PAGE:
our health care system was broken before, and in need of reform. I had high hopes for somwthing that would really make care affordable for everyone. If the government is imnipotent why don’t they put a cap on these ridiculous increases we’re seeing? A lot of the funding would be covered if the people who don”t want to buy insurance had to pay up front for care and services. Also closer monitering for fraud in billing. I don’t have the answers, but even I’m smart enough to see that this won’t work, and will only make crooks out of a lot of honest people. “NO” party and Democrats alike need to get on the same page and rescue us from this paperwork madness.

  9. Brian says

    I came across your article and, as a small business owner and consultant to businesses, I disagree.

    No arguement that the 1099 filing requirements should be eliminated, but the overall plan for improving health insurance is very reasonable. It relies on the private insurance market and provides exchanges to give more alternatives to small businesses and the self-employed. There are also tax breaks for small businesses that provide insurance to their employees.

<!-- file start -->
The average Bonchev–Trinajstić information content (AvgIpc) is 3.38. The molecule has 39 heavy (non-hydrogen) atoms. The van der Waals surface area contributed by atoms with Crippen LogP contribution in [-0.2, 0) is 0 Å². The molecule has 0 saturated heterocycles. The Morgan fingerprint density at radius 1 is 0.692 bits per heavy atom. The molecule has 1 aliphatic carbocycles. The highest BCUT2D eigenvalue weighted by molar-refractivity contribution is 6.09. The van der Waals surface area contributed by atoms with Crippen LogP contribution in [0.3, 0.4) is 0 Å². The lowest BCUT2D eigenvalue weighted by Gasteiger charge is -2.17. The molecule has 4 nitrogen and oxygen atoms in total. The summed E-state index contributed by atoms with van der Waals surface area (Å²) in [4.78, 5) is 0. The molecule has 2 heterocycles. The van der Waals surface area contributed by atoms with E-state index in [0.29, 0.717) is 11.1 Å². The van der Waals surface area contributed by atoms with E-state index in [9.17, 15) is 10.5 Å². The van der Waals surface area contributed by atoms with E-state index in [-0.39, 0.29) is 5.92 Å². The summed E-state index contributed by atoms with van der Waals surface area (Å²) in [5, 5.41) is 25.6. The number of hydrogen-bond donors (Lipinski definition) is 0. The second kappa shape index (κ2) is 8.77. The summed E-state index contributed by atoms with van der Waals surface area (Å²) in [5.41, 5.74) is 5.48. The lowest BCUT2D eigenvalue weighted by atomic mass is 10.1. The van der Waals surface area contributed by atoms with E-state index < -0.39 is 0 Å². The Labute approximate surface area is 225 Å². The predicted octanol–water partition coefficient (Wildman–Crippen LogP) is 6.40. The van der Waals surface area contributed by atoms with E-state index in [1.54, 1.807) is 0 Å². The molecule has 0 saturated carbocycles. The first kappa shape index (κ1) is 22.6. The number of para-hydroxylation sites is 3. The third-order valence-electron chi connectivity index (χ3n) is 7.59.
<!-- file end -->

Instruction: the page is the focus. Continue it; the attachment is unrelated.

It’s not perfect, but for all of the compaints, I didn’t see any better plans being proposed.

  10. ace says

    You’ve pointed out the nefarious, underhanded plot behind the whole thing. Why do they insist on continually taxing the little guy more and more and more, while they let the larger corporations get away with margins of error on their taxes that should be criminal? The insurance companies themselves each own hundreds of corporations that they funnel your hard-earned money into to make billions from. On a multi-billion dollar account, they are allowed millions and sometimes billions in the margin of error (they can under-report by a million to billions depending on the account). Meanwhile, anything we do over $600 we have to report? Isn’t this really another step in the governments endless quest to account for every one of our little-man’s dollars while giving massive allowances to big business? Any attached tax should have been ONLY FOR INSURANCE COMPANIES and not for individuals and small businesses. And for the truly down-trodden having to take, or needing to take, the occasional under-the-table-job, what of them? Obviously this is what they are trying to eliminate. This isn’t about healthcare, it’s about taxes. As usual.